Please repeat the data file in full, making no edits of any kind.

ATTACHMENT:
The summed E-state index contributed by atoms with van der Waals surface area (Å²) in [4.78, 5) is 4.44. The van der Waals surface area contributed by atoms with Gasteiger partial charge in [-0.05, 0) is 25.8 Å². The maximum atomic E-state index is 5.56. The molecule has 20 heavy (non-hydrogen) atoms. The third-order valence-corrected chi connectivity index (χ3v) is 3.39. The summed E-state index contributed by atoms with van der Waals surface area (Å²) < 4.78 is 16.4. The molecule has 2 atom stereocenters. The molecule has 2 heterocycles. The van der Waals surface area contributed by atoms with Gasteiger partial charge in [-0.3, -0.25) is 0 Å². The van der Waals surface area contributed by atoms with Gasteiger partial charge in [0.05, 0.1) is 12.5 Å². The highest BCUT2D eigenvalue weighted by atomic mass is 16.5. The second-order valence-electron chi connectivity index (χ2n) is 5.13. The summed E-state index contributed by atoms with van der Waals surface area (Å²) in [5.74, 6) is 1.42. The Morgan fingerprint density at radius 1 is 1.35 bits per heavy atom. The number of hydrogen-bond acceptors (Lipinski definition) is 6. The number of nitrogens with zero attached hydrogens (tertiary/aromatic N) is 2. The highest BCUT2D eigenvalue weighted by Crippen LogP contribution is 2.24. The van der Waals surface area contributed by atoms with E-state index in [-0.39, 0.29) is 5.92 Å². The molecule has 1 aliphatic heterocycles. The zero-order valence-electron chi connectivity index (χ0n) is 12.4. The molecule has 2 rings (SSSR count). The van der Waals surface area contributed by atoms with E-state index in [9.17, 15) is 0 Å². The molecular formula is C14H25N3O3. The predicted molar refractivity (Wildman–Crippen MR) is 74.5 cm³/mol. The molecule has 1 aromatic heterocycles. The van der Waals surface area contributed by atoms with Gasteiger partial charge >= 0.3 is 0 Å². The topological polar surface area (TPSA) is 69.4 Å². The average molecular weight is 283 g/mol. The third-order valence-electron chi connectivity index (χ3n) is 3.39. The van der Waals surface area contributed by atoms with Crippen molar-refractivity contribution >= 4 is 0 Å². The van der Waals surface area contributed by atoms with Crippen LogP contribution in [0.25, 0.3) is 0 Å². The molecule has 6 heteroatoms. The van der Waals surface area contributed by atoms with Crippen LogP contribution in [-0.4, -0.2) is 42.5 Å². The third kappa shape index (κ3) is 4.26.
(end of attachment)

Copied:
The summed E-state index contributed by atoms with van der Waals surface area (Å²) in [4.78, 5) is 4.44. The van der Waals surface area contributed by atoms with Gasteiger partial charge in [-0.05, 0) is 25.8 Å². The maximum atomic E-state index is 5.56. The molecule has 20 heavy (non-hydrogen) atoms. The third-order valence-corrected chi connectivity index (χ3v) is 3.39. The summed E-state index contributed by atoms with van der Waals surface area (Å²) < 4.78 is 16.4. The molecule has 2 atom stereocenters. The molecule has 2 heterocycles. The van der Waals surface area contributed by atoms with Gasteiger partial charge in [-0.3, -0.25) is 0 Å². The van der Waals surface area contributed by atoms with Gasteiger partial charge in [0.05, 0.1) is 12.5 Å². The highest BCUT2D eigenvalue weighted by atomic mass is 16.5. The second-order valence-electron chi connectivity index (χ2n) is 5.13. The summed E-state index contributed by atoms with van der Waals surface area (Å²) in [5.74, 6) is 1.42. The Morgan fingerprint density at radius 1 is 1.35 bits per heavy atom. The number of hydrogen-bond acceptors (Lipinski definition) is 6. The number of nitrogens with zero attached hydrogens (tertiary/aromatic N) is 2. The highest BCUT2D eigenvalue weighted by Crippen LogP contribution is 2.24. The van der Waals surface area contributed by atoms with E-state index in [-0.39, 0.29) is 5.92 Å². The molecule has 1 aliphatic heterocycles. The zero-order valence-electron chi connectivity index (χ0n) is 12.4. The molecule has 2 rings (SSSR count). The van der Waals surface area contributed by atoms with E-state index in [9.17, 15) is 0 Å². The molecular formula is C14H25N3O3. The predicted molar refractivity (Wildman–Crippen MR) is 74.5 cm³/mol. The molecule has 1 aromatic heterocycles. The van der Waals surface area contributed by atoms with Gasteiger partial charge >= 0.3 is 0 Å². The topological polar surface area (TPSA) is 69.4 Å². The average molecular weight is 283 g/mol. The third-order valence-electron chi connectivity index (χ3n) is 3.39. The van der Waals surface area contributed by atoms with Crippen molar-refractivity contribution >= 4 is 0 Å². The van der Waals surface area contributed by atoms with Crippen LogP contribution in [0.25, 0.3) is 0 Å². The molecule has 6 heteroatoms. The van der Waals surface area contributed by atoms with Crippen LogP contribution in [-0.4, -0.2) is 42.5 Å². The third kappa shape index (κ3) is 4.26.